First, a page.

David Cameron reveals his inner Tory

David Cameron speaking at Conservative conference 2012 David Cameron says he's no "cartoon Conservative"

The general election may be three years away but David Cameron has begun his campaign. He used his conference speech to set out explicitly what he called the battle lines for the election and they run a little like this:

Labour, he claims, do not understand how serious the global economic situation is; the Conservatives do. They accept that the economy is worse than expected, and it will take longer to fix than planned. But progress is being made.

The government is trying to fix the economy not just by cutting the deficit, and eventually debt, but also by trying to get the economy into the right shape so it can compete internationally. That means simplifying planning laws so firms find it easier to build. That means creating more free schools and academies so that there is a better educated workforce. And that means reforming welfare so that more people are encouraged into work.

In other words, he presented an argument that tied together everything the government is doing, and the unifying theme was aspiration. He argued that by encouraging aspiration, the government could also encourage growth. And crucially he said that building what he called an "aspiration nation" was not just an economic mission, it was also a moral one. Reforming welfare, improving schools and creating jobs would help not just those who want to be better off, but it would also help others out of poverty.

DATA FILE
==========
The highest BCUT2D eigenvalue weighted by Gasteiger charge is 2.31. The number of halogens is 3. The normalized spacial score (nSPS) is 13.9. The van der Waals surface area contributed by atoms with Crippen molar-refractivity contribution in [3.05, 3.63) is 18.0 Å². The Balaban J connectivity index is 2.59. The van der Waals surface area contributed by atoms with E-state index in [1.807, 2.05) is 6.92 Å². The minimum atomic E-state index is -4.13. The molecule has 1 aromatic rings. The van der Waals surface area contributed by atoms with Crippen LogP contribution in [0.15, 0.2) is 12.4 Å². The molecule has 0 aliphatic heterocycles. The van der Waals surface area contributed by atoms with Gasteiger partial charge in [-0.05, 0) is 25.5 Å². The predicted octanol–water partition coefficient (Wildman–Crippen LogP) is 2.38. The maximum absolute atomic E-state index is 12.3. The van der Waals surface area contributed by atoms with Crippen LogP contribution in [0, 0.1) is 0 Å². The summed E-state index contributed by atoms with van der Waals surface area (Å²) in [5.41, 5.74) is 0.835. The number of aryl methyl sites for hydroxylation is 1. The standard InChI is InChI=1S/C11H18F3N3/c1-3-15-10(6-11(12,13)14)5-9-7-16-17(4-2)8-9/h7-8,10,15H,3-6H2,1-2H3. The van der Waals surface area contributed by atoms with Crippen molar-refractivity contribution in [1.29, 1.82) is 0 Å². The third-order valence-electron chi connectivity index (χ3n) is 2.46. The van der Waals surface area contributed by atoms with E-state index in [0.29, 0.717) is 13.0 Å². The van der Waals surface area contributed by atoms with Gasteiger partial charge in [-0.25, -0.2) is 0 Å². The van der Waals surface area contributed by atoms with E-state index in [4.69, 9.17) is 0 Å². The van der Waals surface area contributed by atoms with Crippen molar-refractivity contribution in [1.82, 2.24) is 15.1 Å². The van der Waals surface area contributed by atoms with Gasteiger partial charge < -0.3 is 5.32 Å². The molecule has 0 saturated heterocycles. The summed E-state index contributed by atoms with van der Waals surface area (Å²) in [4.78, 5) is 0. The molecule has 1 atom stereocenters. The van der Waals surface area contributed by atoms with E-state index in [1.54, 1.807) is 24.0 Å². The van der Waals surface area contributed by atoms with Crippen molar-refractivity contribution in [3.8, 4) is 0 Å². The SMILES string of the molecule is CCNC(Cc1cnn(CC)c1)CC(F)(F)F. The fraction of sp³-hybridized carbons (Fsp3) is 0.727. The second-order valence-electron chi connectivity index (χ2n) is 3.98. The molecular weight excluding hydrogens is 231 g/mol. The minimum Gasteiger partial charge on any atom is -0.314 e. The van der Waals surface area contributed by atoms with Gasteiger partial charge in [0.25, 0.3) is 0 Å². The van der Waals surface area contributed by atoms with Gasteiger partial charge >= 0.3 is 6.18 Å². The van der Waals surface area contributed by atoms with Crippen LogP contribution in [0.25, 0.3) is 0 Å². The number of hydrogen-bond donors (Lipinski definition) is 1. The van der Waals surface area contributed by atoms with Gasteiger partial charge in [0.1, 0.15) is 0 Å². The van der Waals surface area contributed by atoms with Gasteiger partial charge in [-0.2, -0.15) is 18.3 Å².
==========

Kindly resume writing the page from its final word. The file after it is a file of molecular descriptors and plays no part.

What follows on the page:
And in so doing Mr Cameron revealed his inner Tory, perhaps for the first time in such clear, authentic terms Tory. For years many Conservatives have scratched their heads and wondered what makes the prime minister tick. Is he a metropolitan, liberal Conservative who hugs hoodies and huskies? Or is he a rural, right-wing Conservative with traditional views on Europe and law and order?

Today the prime minister's answer was that he may be an old Etonian from Berkshire with a stockbroker for a father, but he is not on the side of the better off, he is on the side of those who want to be better off. He is not a "cartoon Conservative" who does not care, but a compassionate Conservative who supports anyone who aspires to get on. In his most telling phrase, he said: "I am not here to defend privilege, I'm here to spread it."

Mr Cameron claimed that Labour, by contrast, did not get how serious the situation was. He talked of hard truths and painful decisions, a grave moment and an hour of reckoning, a serious risk that Britain might not remain a major industrial country. Labour, he said, was a party not of one nation, but of one notion, namely borrowing more to try to stimulate the economy, a notion that the prime minister claimed was a massive gamble that would lead to higher interest rates.

So, thus Mr Cameron's argument. A few thoughts in response:

1. It is extraordinary that seven years into the leadership of the Conservatives Mr Cameron is still having to define himself and tell his party what he is about. The world has certainly changed substantially since 2005 and he has had to change with it - no more sunshine winning the day and sharing the proceeds of growth - but it is still noteworthy that he felt the need to explain himself once again.

2. One answer to the point above is that he chose to define himself again because his opponents have spent so much time claiming he was an out of touch old Etonian who was favouring his rich friends with tax cuts. To that end, it was interesting that a substantial part of his speech was a rebuff to Labour's attacks last week.